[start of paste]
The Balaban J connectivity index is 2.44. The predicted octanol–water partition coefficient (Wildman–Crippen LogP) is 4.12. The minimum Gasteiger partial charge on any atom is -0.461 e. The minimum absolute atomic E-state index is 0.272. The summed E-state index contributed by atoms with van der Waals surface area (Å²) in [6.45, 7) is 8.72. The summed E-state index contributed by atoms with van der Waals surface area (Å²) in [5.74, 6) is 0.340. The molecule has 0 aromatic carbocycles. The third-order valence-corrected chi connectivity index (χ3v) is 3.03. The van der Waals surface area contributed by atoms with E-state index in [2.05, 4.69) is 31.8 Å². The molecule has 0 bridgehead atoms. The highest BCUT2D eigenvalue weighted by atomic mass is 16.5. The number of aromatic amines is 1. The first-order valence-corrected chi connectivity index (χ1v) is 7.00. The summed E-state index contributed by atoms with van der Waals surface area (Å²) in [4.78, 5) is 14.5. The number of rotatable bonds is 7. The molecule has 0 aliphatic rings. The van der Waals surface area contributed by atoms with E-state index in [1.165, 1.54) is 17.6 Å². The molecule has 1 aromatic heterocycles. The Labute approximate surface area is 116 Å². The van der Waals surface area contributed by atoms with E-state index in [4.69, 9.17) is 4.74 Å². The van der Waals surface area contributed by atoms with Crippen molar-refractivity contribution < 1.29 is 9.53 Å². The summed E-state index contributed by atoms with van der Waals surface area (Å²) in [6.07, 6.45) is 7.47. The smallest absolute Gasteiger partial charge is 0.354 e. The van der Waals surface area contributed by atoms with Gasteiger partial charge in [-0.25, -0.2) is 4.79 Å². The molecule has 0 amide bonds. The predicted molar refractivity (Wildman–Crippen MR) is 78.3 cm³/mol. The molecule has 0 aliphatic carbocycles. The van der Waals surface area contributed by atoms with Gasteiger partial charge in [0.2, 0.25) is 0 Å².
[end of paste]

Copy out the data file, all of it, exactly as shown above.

The Balaban J connectivity index is 2.44. The predicted octanol–water partition coefficient (Wildman–Crippen LogP) is 4.12. The minimum Gasteiger partial charge on any atom is -0.461 e. The minimum absolute atomic E-state index is 0.272. The summed E-state index contributed by atoms with van der Waals surface area (Å²) in [6.45, 7) is 8.72. The summed E-state index contributed by atoms with van der Waals surface area (Å²) in [5.74, 6) is 0.340. The molecule has 0 aromatic carbocycles. The third-order valence-corrected chi connectivity index (χ3v) is 3.03. The van der Waals surface area contributed by atoms with E-state index in [2.05, 4.69) is 31.8 Å². The molecule has 0 bridgehead atoms. The highest BCUT2D eigenvalue weighted by atomic mass is 16.5. The number of aromatic amines is 1. The first-order valence-corrected chi connectivity index (χ1v) is 7.00. The summed E-state index contributed by atoms with van der Waals surface area (Å²) in [4.78, 5) is 14.5. The number of rotatable bonds is 7. The molecule has 0 aliphatic rings. The van der Waals surface area contributed by atoms with E-state index in [1.165, 1.54) is 17.6 Å². The molecule has 1 aromatic heterocycles. The Labute approximate surface area is 116 Å². The van der Waals surface area contributed by atoms with E-state index in [4.69, 9.17) is 4.74 Å². The van der Waals surface area contributed by atoms with Crippen molar-refractivity contribution < 1.29 is 9.53 Å². The summed E-state index contributed by atoms with van der Waals surface area (Å²) in [6.07, 6.45) is 7.47. The smallest absolute Gasteiger partial charge is 0.354 e. The van der Waals surface area contributed by atoms with Gasteiger partial charge in [-0.25, -0.2) is 4.79 Å². The molecule has 0 amide bonds. The predicted molar refractivity (Wildman–Crippen MR) is 78.3 cm³/mol. The molecule has 0 aliphatic carbocycles. The van der Waals surface area contributed by atoms with Gasteiger partial charge in [0.2, 0.25) is 0 Å².